In summary

The number of women in the California Legislature is at an all-time high, but fewer than one-third is female. Will their numbers increase in November?

By Steve Swatt and Susie Swatt, Special to CalMatters

Steve Swatt and Susie  Swatt are lead coauthors of “Paving the Way: Women’s Struggle for Political Equality in California,” pavingthewaycalifornia@gmail.com.

Since late 2017, women politicos in California have been on an impressive electoral winning streak, gaining a dozen seats in the Legislature and a bushel of victories in mayoral contests from San Francisco to Costa Mesa.

According to the Center for American Women in Politics at Rutgers University, which keeps track of such things, California’s level of female representation in the Legislature – compared to other states – rocketed from 30th in the nation in 2017 to 18th currently. In 2018, Californians also elected three daughters of immigrants to statewide constitutional offices, as advances by women defined the election cycle. KQED headlined its election report, “Was It the Year of the Woman in California?

Amid the ’18 post-election elation, however, Sacramento State University political science professor Kimberly Nalder sounded a note of caution. She observed that women still remained significantly under represented.

 “Hopefully,” she said, “this curve starts to increase – become steeper – because otherwise we’re looking at the end of our lifetimes before women reach parity in the state Legislature at this pace.” 

After this month’s primaries, surveys of the political landscape haven’t changed her outlook. “The rate of increase in the proportion of women in office is distressingly glacial.”

 Currently, the number of women in the Legislature is at an all-time high, but fewer than one-third of the 120-member body is female. As they try to inch their way to parity, women benefit significantly when they compete for open seats – those without incumbents who have distinct advantages in fundraising, endorsements, visibility and campaign organization. 

In the 1990s, term limits forced many entrenched, mostly male lawmakers out of office. Further, as the #MeToo and #WeSaidEnough movements were gaining momentum beginning in 2017, five sitting male legislators resigned from office before their terms expired. Most of them left amid accusations of inappropriate behavior toward women. In the ensuing special elections without incumbents, women won four of those contests.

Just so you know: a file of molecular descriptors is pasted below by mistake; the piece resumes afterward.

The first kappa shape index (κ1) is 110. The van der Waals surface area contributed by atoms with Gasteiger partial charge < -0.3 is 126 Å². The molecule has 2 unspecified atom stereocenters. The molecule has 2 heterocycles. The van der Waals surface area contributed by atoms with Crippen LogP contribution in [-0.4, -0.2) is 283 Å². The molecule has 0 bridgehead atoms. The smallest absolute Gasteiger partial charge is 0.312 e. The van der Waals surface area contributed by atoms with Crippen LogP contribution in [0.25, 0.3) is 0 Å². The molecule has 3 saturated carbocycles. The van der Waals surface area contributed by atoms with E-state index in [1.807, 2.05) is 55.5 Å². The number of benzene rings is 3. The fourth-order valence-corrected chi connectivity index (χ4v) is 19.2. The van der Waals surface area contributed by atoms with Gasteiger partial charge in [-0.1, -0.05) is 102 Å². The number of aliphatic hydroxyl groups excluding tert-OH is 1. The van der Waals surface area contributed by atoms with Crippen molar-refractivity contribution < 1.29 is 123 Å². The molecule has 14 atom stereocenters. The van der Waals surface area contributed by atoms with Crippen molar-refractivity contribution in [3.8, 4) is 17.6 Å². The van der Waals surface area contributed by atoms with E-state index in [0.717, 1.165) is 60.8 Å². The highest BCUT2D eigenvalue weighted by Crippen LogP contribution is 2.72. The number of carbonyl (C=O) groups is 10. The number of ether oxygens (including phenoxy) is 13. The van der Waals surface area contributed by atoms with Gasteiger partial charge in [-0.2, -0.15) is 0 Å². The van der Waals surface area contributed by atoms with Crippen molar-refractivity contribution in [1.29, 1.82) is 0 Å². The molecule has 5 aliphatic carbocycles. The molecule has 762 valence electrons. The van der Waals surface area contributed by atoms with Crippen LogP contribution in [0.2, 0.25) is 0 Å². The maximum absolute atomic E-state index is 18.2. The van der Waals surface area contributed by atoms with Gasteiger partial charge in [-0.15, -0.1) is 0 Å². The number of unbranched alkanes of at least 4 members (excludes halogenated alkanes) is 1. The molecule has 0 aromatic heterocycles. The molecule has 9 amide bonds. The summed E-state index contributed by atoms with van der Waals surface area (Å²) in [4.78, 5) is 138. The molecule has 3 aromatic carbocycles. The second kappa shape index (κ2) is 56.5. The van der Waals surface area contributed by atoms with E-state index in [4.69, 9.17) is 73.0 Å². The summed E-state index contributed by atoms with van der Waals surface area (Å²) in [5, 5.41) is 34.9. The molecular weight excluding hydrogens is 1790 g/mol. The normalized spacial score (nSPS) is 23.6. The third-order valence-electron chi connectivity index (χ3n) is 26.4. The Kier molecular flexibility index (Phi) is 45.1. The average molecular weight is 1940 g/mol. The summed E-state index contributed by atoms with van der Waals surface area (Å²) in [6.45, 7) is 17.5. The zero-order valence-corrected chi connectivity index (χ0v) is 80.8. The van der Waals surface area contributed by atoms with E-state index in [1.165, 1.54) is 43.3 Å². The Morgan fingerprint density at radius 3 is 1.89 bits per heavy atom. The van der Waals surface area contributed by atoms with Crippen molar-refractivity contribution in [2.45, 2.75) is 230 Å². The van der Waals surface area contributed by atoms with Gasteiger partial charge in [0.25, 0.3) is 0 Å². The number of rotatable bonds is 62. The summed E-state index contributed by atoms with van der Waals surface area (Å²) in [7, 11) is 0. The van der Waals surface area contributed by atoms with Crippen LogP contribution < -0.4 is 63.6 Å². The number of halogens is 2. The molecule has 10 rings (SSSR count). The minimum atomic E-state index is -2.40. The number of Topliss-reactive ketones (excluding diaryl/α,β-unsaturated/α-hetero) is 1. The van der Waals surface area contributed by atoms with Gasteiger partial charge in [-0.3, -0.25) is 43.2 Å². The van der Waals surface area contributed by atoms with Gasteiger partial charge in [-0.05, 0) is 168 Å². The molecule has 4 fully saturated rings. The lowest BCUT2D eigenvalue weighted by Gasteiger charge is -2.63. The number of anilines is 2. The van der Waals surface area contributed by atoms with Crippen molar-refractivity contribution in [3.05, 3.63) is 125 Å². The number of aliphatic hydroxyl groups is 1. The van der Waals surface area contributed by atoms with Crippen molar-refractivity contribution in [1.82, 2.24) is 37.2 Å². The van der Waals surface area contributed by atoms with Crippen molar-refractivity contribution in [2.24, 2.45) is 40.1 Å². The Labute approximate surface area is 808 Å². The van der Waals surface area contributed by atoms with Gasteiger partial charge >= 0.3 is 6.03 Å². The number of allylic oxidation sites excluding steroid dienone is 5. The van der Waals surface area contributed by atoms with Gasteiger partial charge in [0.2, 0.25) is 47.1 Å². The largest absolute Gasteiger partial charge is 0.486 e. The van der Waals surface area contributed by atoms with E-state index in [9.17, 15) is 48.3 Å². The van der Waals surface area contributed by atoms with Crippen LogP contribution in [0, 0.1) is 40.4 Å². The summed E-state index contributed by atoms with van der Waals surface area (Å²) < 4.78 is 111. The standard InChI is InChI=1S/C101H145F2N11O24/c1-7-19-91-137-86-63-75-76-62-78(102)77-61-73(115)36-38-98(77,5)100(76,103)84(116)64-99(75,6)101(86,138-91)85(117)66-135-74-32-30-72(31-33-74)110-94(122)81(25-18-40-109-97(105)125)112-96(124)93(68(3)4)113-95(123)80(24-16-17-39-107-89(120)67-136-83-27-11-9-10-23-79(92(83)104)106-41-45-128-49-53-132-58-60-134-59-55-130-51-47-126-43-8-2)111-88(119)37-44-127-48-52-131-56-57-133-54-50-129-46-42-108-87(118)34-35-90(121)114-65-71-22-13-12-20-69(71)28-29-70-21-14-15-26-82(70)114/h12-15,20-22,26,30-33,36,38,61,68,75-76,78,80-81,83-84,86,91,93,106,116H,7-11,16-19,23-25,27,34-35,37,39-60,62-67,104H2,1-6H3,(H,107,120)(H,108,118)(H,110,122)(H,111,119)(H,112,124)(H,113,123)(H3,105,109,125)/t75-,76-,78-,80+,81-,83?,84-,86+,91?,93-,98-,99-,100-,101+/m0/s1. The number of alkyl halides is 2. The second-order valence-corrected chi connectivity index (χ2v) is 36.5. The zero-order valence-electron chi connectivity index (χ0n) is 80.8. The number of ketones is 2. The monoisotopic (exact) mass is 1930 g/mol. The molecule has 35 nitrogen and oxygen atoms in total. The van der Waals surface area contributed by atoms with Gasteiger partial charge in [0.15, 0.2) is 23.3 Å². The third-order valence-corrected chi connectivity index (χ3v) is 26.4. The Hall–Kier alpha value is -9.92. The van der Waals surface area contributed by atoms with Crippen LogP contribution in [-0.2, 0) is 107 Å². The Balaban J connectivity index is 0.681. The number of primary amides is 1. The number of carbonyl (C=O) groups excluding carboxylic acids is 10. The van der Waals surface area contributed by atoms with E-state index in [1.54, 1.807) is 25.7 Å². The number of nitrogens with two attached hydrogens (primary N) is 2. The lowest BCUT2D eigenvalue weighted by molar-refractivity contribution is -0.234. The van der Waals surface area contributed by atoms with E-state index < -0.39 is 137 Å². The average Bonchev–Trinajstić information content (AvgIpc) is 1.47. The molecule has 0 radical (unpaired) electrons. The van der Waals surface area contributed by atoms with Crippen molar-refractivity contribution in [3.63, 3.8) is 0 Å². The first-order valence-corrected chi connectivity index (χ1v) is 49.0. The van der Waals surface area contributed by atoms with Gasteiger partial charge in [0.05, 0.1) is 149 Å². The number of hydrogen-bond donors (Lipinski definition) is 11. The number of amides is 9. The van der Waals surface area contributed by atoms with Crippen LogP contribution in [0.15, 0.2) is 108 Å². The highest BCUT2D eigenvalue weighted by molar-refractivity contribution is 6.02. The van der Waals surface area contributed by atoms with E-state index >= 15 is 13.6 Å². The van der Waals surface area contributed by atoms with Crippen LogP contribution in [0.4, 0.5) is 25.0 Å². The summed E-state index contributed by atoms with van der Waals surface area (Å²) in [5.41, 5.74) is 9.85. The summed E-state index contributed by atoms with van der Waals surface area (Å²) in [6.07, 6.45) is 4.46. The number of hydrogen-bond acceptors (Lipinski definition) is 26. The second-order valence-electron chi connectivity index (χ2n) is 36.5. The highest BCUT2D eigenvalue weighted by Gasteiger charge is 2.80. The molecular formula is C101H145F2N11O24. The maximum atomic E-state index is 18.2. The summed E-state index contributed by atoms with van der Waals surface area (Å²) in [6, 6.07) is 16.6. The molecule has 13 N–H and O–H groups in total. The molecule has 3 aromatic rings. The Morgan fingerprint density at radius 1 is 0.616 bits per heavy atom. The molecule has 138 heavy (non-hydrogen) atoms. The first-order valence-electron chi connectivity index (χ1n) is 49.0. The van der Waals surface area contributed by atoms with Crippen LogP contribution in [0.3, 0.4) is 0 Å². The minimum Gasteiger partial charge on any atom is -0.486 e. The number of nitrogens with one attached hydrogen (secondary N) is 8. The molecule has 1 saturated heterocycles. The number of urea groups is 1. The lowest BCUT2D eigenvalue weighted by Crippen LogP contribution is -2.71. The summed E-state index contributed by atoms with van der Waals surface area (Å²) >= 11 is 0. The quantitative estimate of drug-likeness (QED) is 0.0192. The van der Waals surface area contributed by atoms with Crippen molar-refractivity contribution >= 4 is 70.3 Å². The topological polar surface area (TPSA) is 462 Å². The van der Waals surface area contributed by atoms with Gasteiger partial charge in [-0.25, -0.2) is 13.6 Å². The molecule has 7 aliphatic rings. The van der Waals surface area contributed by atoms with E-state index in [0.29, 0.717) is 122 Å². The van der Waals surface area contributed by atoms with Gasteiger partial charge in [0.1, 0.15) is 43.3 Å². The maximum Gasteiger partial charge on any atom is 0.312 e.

Is this upward movement sustainable? Last year, women did win two more special elections after male incumbents resigned their seats after winning higher office. But changes in the state’s term limits law, as well as recent primary election results, indicate that the upward trajectory of women’s success at the polls will be less dramatic this year.  

First, there are fewer contests for open seats.  California may be a progressive trendsetter, but in 2012 voters unknowingly erected a roadblock that has impeded the drive toward gender equity.

When they agreed to adjust the state’s term limit law, voters allowed incumbents to serve up to 12 years consecutively in either legislative house. An unintended consequence is that not a single member of the Assembly will be termed out before 2024, suggesting there will be fewer occasions to alter its gender make-up absent a spate of resignations by male lawmakers. 

In the Senate, which didn’t seat its first woman until 1976, the terrain is a bit more favorable, with term limits creating six open-seat races this year. In addition, one male senator recently resigned to join the Trump Administration. Women this fall could make small, incremental gains in the Senate.

Another factor affecting gender parity is that despite the surge in female candidacies in recent years, men continue to outpace women office-seekers. In pre-primary legislative contests this year, 60 percent of the candidates were men. In the U.S. House, the disparity was more than 2-to-1. To lure more women into the political arena, organizations up and down California are ramping up programs to mentor and train women to run for office.

Why is it important to elect more women? Women are likely to bring a different set of perspectives than men. Further, studies indicate that women are more likely to seek consensus on contentious issues, thus facilitating problem-solving.

Nalder isn’t completely without hope, at least in the long term, as younger generations become part of the electorate and the “unconscious bias of older generations” fades. Gen Zers and Millenials simply don’t look at gender matters the way many of their parents and grandparents do, she says. In addition, there are more visible examples of successful women exercising political power. 

“Tides turn,” she says. “A new normal will eventually arrive, but it may take a generational replacement to bring it about.”

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Steve Swatt and Susie  Swatt are lead coauthors of “Paving the Way: Women’s Struggle for Political Equality in California,” pavingthewaycalifornia@gmail.com.

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